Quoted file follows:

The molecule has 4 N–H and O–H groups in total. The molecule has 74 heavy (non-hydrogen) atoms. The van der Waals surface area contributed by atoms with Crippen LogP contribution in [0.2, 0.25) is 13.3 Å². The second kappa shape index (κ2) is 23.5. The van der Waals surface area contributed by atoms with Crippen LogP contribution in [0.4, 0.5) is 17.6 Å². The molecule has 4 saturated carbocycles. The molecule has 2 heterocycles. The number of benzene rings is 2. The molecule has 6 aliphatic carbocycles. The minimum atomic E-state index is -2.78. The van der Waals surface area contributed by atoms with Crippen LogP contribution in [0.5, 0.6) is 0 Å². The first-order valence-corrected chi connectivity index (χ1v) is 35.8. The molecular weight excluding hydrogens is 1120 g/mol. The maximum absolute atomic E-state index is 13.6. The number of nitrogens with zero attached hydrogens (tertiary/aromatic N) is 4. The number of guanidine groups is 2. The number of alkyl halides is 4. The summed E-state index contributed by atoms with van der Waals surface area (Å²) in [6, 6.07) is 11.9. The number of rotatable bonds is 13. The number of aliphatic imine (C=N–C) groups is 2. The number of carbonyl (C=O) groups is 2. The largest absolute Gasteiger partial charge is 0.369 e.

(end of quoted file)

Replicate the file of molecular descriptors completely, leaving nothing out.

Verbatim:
The molecule has 4 N–H and O–H groups in total. The molecule has 74 heavy (non-hydrogen) atoms. The van der Waals surface area contributed by atoms with Crippen LogP contribution in [0.2, 0.25) is 13.3 Å². The second kappa shape index (κ2) is 23.5. The van der Waals surface area contributed by atoms with Crippen LogP contribution in [0.4, 0.5) is 17.6 Å². The molecule has 4 saturated carbocycles. The molecule has 2 heterocycles. The number of benzene rings is 2. The molecule has 6 aliphatic carbocycles. The minimum atomic E-state index is -2.78. The van der Waals surface area contributed by atoms with Crippen LogP contribution in [0.5, 0.6) is 0 Å². The first-order valence-corrected chi connectivity index (χ1v) is 35.8. The molecular weight excluding hydrogens is 1120 g/mol. The maximum absolute atomic E-state index is 13.6. The number of nitrogens with zero attached hydrogens (tertiary/aromatic N) is 4. The number of guanidine groups is 2. The number of alkyl halides is 4. The summed E-state index contributed by atoms with van der Waals surface area (Å²) in [6, 6.07) is 11.9. The number of rotatable bonds is 13. The number of aliphatic imine (C=N–C) groups is 2. The number of carbonyl (C=O) groups is 2. The largest absolute Gasteiger partial charge is 0.369 e.